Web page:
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Museo Rosenbach - Zarathustra CD (album) cover

ZARATHUSTRA

Museo Rosenbach

 

Rock Progressivo Italiano

4.29 | 517 ratings

From Progarchives.com, the ultimate progressive rock music website

LinusW
Special Collaborator
Italian Prog Specialist
4 stars Cryptic, red-blooded and pulsating, Zarathustra is a ride of massive proportions. If you're looking for pastoral beauty, take a step back. Not to say that there isn't any, but the best part of the near forty minutes here take a more sinister, darker and heavier approach to the concepts usually found in Italian symphonic rock.

Built around Nietzsche's work, the album's main focal point is the title piece, which consists of many shorter songs-within-a-song in true progressive spirit. Needless to say, the lyrics are lost for those who don't speak the language, and thus I cannot comment on whether the concept works or even exists. Based on track names alone, it does seem to make sense. I've never been hard on lyrics anyway, and when the music speaks for itself, all possible concerns about lost depth and philosophical comments are left behind.

Zarathustra is definitely more aligned with the rest of the European prog scene, without losing a distinct Italian touch of melodrama and passion along the way. Instead of the rather delicate compositions provided by many of Museo Rosenbach's contemporaries, power is top priority. A rocking guitar takes a lot of space which, granted, gives the music a grittier, earthier flair together with a Hammond sound that would make Atomic Rooster proud. Drummer Giancarlo Golzi does a tremendous job behind the kit in delivering consistently powerful and interesting drum work. Once again: heavy. But on top of this are massive layers of atmospheric Mellotron, with sprinkles of different sorts of keys, both varied and beautifully arranged in a lot more interesting compositions than one first would think. And just because the guitar is prominent doesn't mean that it overshadows the keys in any way, this is still very keyboard-heavy music. Dotted across the album are also a number of softer interludes. With sublime and suggestive keys (sometimes piano) and gentle guitar, they are melodic and dramatic like early PFM. They often end in 'explosions', either from the combined forces of the band or in rough, raspy outburst from vocalist Stefano 'Lupo' Galifi. He's got a colourful voice, perhaps not of everybody's liking, but it is nothing if not passionate.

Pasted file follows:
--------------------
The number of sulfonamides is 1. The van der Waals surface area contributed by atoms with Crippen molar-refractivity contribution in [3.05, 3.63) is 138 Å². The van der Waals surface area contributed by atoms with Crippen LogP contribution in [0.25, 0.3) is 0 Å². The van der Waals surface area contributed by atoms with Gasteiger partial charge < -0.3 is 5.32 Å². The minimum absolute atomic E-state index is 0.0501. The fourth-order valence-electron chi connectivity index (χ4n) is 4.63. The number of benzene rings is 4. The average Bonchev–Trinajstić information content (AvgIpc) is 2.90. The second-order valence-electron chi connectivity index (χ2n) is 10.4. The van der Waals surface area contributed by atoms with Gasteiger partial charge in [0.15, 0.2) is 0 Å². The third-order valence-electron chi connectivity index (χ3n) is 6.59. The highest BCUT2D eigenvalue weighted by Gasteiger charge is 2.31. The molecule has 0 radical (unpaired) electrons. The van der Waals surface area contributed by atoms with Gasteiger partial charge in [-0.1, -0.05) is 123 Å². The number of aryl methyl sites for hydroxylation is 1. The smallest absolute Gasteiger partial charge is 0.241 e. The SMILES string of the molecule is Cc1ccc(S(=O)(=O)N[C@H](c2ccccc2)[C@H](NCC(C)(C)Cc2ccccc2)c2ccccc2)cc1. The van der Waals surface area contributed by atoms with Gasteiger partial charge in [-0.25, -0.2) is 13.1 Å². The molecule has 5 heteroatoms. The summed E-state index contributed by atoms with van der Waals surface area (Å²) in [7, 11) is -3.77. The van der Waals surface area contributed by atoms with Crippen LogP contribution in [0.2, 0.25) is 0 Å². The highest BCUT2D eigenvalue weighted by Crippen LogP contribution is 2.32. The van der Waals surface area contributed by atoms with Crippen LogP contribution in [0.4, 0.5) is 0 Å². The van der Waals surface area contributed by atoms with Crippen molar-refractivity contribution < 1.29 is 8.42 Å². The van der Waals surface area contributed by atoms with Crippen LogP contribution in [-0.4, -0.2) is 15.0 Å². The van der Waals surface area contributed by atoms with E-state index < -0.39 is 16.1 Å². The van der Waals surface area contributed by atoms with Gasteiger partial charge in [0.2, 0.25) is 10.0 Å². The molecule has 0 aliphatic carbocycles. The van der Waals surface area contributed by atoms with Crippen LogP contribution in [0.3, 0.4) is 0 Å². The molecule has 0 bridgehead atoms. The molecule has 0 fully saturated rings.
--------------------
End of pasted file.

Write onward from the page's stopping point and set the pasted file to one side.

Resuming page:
Not much to complain about as it seems. But Zarathustra suffers from one small drawback. This one being that the band knows what they do well and thus never really broadens their horizons on the album. There are a lot of variations on themes used earlier, and the structural differences between the songs are never very big. Too often you find yourself thinking 'haven't I heard this before?' when spinning the album. And in order for it to reach the elusive masterpiece level, I just want more variation. Pauses, crescendos, interludes, rising and falling tension, all in a natural flow that enhances the musical storytelling. It exists in one form or another, but it's not perfected.

A very enjoyable and balanced release, interesting for RPI fans, heavy prog fans and fans of more readily accepted symphonic bands.

Excellent addition to any prog collection. 4 stars.

//LinusW

LinusW | 4/5 |

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